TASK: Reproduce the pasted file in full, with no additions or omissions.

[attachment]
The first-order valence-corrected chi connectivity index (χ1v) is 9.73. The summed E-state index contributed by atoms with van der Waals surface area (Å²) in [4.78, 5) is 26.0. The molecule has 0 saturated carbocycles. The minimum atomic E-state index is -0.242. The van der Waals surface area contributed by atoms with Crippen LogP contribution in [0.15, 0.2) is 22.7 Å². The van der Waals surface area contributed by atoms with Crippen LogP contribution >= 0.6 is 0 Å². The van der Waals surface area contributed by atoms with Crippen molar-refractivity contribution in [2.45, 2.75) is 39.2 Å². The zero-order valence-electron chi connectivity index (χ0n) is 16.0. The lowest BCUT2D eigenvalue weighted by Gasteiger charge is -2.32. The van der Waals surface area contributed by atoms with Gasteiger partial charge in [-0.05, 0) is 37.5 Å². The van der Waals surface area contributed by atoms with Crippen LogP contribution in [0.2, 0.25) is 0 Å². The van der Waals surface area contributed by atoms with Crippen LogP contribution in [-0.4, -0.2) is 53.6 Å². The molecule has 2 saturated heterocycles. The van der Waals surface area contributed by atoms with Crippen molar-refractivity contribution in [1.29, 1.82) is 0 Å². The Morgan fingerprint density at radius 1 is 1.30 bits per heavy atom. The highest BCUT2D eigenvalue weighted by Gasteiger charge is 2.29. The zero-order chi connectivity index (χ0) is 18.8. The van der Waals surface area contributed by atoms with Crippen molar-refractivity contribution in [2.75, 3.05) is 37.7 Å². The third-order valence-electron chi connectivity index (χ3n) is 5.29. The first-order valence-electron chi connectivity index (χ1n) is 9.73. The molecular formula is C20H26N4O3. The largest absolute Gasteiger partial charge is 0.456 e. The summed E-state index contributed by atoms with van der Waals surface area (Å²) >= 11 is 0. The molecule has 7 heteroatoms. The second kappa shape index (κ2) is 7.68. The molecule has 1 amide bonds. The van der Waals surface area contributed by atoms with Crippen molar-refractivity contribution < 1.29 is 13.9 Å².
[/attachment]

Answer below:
The first-order valence-corrected chi connectivity index (χ1v) is 9.73. The summed E-state index contributed by atoms with van der Waals surface area (Å²) in [4.78, 5) is 26.0. The molecule has 0 saturated carbocycles. The minimum atomic E-state index is -0.242. The van der Waals surface area contributed by atoms with Crippen LogP contribution in [0.15, 0.2) is 22.7 Å². The van der Waals surface area contributed by atoms with Crippen LogP contribution >= 0.6 is 0 Å². The van der Waals surface area contributed by atoms with Crippen molar-refractivity contribution in [2.45, 2.75) is 39.2 Å². The zero-order valence-electron chi connectivity index (χ0n) is 16.0. The lowest BCUT2D eigenvalue weighted by Gasteiger charge is -2.32. The van der Waals surface area contributed by atoms with Gasteiger partial charge in [-0.05, 0) is 37.5 Å². The van der Waals surface area contributed by atoms with Crippen LogP contribution in [0.2, 0.25) is 0 Å². The van der Waals surface area contributed by atoms with Crippen LogP contribution in [-0.4, -0.2) is 53.6 Å². The molecule has 2 saturated heterocycles. The van der Waals surface area contributed by atoms with Crippen molar-refractivity contribution in [1.29, 1.82) is 0 Å². The Morgan fingerprint density at radius 1 is 1.30 bits per heavy atom. The highest BCUT2D eigenvalue weighted by Gasteiger charge is 2.29. The zero-order chi connectivity index (χ0) is 18.8. The van der Waals surface area contributed by atoms with Crippen molar-refractivity contribution in [2.75, 3.05) is 37.7 Å². The third-order valence-electron chi connectivity index (χ3n) is 5.29. The first-order valence-electron chi connectivity index (χ1n) is 9.73. The molecular formula is C20H26N4O3. The largest absolute Gasteiger partial charge is 0.456 e. The summed E-state index contributed by atoms with van der Waals surface area (Å²) >= 11 is 0. The molecule has 7 heteroatoms. The second kappa shape index (κ2) is 7.68. The molecule has 1 amide bonds. The van der Waals surface area contributed by atoms with Crippen molar-refractivity contribution < 1.29 is 13.9 Å².